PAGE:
Currently, I’m reading a book about sex research and what scientists have found in recent studies.
Currently, I’m reading a book about sex research and what scientists have found in recent studies. I have to say, it’s really advantageous to be in school right now and have access to the most current research studies regarding sexuality. Although this book was published in 2009, I’m sure it took a year or two (or more) to get it published, so I’m always curious to know what the updated statistics are, if there are any.
How many partners is the average?
One fact that I learned was that the average amount of people we tend to sleep with before we find the “perfect partner” is 12. Now, if you have less than this or way more than this, it doesn’t matter. Twelve just seems to be the average number. I guess number 13 is lucky after all.
I’m curious to know, if you have the “perfect partner” at this time in your life and on average how many people you’ve slept to reach this perfection has hit that magic number 12. Something tells me, not so much, but I’m not genuinely interested in that type of sex research.
Sexual honesty is rare…
Although I see it as useful in some contexts, some people have lost track of how many people they’ve slept with, and that causes skewed results. Besides, how many people are completely truthful to a random survey about their sex lives without having them feel like it’s some sort of attack on their morals or ethics?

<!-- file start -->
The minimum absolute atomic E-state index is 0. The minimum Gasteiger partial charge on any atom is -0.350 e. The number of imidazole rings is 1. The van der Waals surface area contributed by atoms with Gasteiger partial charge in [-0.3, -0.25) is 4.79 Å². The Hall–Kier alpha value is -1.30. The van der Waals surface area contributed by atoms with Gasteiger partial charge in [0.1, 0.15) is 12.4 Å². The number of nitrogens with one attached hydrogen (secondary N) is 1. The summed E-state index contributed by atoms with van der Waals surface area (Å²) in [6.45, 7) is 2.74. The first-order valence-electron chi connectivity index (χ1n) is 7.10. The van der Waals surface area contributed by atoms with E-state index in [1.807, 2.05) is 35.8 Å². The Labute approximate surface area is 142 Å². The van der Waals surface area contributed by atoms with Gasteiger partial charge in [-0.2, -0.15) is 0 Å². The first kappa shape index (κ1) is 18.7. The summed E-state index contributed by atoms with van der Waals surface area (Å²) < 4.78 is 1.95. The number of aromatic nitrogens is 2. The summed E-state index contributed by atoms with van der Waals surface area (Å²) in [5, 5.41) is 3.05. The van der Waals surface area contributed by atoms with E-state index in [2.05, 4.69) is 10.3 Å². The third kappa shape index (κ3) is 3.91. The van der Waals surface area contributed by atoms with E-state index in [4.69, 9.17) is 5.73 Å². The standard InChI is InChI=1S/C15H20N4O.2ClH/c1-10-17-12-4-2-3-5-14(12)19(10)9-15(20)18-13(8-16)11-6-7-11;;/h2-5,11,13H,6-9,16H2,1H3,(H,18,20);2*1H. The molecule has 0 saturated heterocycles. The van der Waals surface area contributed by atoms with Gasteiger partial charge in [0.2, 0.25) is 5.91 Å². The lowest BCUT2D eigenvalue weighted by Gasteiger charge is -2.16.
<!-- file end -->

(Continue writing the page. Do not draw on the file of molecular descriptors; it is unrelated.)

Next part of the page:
I’ve found that most people who find that they identify with an “alternative sexuality” are the ones that really talk about their sex lives in a more explicit and affirming way.
Millenials and the romanticized notion of love.
Millennials are now growing up in a “hook-up culture” of stigma-free casual sex. The stigma of religion isn’t carrying as much weight as it used to because of the contradicting dynamics of the social culture as time moves forward. Everyone is concerned with their own morality and ethics and sexual energy, and individualistic sexuality are recognized as vehicles of self-seeking pleasure with the logical reasoning of sexual health benefits. And besides, how would you know what that “perfect partner” looks like and how would you know that you don’t have several “perfect partners” for you?
Love has been romanticized as perfect actions that are constantly occurring, when in reality there are always ups and downs with the perfect person. The perfect person is not perfect all the time and they’re not perfect for you all the time. Sometimes they suck at being your partner. But if you understand each other and you know how to communicate effectively, you can get over your partner being not-s0-perfect a lot sooner than if you didn’t.
I didn’t find any updated articles about the amount of partners folks have recently, but I hope someone’s doing that study for the near future. Friends with benefits is a pretty hot subject, but the most recent research shows that friends with benefits have less actual benefits than those who are married or in monogamous relationships. I guess that’s another argument for monogamy, but I’m sure I will get to that another day! xoxo, Marla